Neutron Star: A crushed remnant left over when a very massive star explodes. Made almost entirely of neutrons (subatomic particles with no ), these stellar corpses can pack about twice as much as there is in the Sun into a sphere only about ten kilometres across. A teaspoonful of their material would weigh more than all the automobiles in the US put together. Some neutron stars are known to spin very rapidly, at least at the beginning, and can be detected as “”: rapidly flashing sources of radio radiation or visible light:. The pulses are produced by the spinning of the , much like a spinning lighthouse beacon appears to flash on and off.

Nova: A star that abruptly and temporarily increases its brightness by a factor of hundreds of thousands. Unlike supernovae (much more violent explosions which can destroy the stars that produce them), stars that “go ” can do so more than once, Novae are thought to occur in binary stars in which one member is a compressed (such as a or a neutron star) orbiting close to a much larger star. According to this , material from the larger star’s

77 outer layers accumulates on the dwarfs surface, becoming ever hotter and more compressed by the dwarfs strong , until the “stolen” material explodes. [See “supernovae,” “,” “white dwarf,” and “neutron star.”]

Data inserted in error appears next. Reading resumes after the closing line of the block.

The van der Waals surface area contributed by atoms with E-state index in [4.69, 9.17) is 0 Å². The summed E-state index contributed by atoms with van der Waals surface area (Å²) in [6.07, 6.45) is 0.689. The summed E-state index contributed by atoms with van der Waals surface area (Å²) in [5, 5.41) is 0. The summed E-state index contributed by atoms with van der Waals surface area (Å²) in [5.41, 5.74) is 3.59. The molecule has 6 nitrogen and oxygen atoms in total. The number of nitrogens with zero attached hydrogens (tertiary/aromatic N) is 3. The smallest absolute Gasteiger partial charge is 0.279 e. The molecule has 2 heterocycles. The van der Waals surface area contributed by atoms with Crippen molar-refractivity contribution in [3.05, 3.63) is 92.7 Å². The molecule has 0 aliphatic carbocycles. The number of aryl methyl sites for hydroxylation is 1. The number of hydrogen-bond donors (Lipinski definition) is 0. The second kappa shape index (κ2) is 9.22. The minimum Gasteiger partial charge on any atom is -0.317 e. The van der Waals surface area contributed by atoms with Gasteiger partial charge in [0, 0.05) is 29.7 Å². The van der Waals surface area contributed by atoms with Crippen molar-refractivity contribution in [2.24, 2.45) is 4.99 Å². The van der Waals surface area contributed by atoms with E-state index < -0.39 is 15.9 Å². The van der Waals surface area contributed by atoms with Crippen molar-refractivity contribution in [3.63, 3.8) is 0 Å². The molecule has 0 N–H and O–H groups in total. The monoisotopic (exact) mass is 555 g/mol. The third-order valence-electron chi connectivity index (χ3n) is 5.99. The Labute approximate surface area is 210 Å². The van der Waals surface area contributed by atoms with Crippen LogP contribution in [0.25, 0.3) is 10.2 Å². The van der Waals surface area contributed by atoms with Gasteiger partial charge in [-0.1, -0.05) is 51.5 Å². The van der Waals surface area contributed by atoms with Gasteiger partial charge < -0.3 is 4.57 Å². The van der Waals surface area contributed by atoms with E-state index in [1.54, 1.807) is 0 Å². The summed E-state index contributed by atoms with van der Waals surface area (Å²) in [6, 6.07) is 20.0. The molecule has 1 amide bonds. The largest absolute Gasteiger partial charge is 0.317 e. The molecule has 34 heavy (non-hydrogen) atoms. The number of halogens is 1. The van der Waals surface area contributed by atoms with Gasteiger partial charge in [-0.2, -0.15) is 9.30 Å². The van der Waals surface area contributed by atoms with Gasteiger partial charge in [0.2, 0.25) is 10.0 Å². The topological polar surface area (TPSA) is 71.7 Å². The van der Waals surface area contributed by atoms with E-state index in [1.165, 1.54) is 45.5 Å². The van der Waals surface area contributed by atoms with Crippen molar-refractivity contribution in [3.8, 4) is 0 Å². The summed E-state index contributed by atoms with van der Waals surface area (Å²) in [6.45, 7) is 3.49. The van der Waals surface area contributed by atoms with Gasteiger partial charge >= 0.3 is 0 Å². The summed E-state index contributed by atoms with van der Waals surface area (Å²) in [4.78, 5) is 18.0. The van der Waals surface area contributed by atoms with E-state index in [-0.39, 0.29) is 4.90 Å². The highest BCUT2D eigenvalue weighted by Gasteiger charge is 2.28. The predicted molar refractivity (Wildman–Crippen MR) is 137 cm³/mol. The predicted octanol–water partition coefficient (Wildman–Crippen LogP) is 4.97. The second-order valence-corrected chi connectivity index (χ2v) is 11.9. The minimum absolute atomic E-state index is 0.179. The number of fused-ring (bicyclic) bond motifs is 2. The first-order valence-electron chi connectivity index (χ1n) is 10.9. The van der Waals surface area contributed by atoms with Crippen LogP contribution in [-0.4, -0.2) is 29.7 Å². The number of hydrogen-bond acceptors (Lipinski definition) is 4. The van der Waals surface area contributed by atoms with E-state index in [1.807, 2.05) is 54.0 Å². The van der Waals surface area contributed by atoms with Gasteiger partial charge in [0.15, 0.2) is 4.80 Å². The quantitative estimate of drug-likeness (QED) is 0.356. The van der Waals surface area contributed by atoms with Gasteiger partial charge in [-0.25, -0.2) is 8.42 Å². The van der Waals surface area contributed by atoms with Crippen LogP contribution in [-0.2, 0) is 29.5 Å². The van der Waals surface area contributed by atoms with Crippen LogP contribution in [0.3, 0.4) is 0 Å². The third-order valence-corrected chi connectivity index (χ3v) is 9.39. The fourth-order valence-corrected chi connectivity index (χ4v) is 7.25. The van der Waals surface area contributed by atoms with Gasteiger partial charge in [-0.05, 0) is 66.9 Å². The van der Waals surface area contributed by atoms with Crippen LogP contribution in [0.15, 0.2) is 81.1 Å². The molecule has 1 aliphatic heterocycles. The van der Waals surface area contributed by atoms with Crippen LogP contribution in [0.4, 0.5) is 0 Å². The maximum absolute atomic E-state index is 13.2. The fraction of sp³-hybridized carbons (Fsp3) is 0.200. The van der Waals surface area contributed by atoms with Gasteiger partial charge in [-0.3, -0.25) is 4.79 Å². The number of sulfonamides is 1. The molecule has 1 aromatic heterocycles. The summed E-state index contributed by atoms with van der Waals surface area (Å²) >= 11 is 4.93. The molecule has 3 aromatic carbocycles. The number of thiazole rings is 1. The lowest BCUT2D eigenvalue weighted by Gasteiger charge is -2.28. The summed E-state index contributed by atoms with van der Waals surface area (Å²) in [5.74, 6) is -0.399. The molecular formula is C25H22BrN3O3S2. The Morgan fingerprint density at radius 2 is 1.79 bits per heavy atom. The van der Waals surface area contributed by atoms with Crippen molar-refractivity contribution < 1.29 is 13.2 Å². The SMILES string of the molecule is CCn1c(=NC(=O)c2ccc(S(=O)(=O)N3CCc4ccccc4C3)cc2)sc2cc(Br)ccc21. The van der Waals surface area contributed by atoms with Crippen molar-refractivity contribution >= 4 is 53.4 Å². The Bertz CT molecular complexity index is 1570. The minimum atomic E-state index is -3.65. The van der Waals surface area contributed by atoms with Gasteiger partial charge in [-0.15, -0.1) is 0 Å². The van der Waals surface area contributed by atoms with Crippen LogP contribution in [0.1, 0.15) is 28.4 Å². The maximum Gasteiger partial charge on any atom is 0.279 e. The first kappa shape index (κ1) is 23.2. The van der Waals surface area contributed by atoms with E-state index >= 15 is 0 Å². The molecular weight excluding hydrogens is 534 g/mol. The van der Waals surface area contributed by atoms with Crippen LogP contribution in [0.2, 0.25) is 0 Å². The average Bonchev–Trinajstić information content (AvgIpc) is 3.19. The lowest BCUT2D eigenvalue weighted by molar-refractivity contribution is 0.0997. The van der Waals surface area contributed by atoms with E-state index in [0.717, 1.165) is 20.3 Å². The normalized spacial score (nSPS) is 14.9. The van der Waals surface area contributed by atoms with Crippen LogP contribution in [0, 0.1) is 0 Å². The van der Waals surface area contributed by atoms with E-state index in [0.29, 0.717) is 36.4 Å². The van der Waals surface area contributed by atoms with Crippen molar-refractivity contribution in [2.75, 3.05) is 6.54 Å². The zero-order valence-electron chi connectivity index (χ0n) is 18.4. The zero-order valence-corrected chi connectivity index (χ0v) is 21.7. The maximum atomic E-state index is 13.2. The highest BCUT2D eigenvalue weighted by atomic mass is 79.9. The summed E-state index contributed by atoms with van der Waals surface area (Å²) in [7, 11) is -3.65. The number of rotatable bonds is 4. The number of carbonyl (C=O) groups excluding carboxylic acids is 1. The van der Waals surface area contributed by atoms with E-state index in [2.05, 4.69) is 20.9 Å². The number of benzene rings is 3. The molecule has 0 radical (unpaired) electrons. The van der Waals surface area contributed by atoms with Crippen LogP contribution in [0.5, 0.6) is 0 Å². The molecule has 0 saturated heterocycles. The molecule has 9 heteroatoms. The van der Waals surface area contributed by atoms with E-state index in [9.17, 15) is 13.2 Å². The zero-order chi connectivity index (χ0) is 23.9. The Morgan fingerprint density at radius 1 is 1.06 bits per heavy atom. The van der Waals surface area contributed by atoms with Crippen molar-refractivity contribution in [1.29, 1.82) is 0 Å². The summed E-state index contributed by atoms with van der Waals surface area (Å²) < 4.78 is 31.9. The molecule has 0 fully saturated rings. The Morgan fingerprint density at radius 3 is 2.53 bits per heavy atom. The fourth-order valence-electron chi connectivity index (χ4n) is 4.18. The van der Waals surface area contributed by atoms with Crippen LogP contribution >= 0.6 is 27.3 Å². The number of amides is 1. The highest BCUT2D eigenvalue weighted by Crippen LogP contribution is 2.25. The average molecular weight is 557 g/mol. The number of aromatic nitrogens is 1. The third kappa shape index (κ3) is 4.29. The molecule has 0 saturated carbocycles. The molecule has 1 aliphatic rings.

Observatory: A place where are kept. Major astronomical with telescopes that observe visible light are now placed primarily on remote mountain tops to escape the bright light of cities and to take advantage of the steady and clear viewing that high altitudes generally afford. Most “radio observatories” need not be located at high altitudes, though, since most of the radio waves that can be studied from Earth make it all the way through our atmosphere easily. For some kinds of radiation that do not make it through our atmosphere, observatories must be located in space. [See “telescope,” “,”]

Orbit: The path of one body around another (such as the Moon around the Earth) or around the centre of gravity of a number of objects (such as the Sun’s 200-million-lightyear path around the centre of the galaxy),

Parsec: A unit of distance equal to about 3.26 light years (or, more precisely, equal to 206,265 Astronomical Units). Technically, a is defined to be the distance from which the Earth and Sun would appear to be separated from one another by one second of arc (about the size a dime would appear to be if seen from a distance of two miles).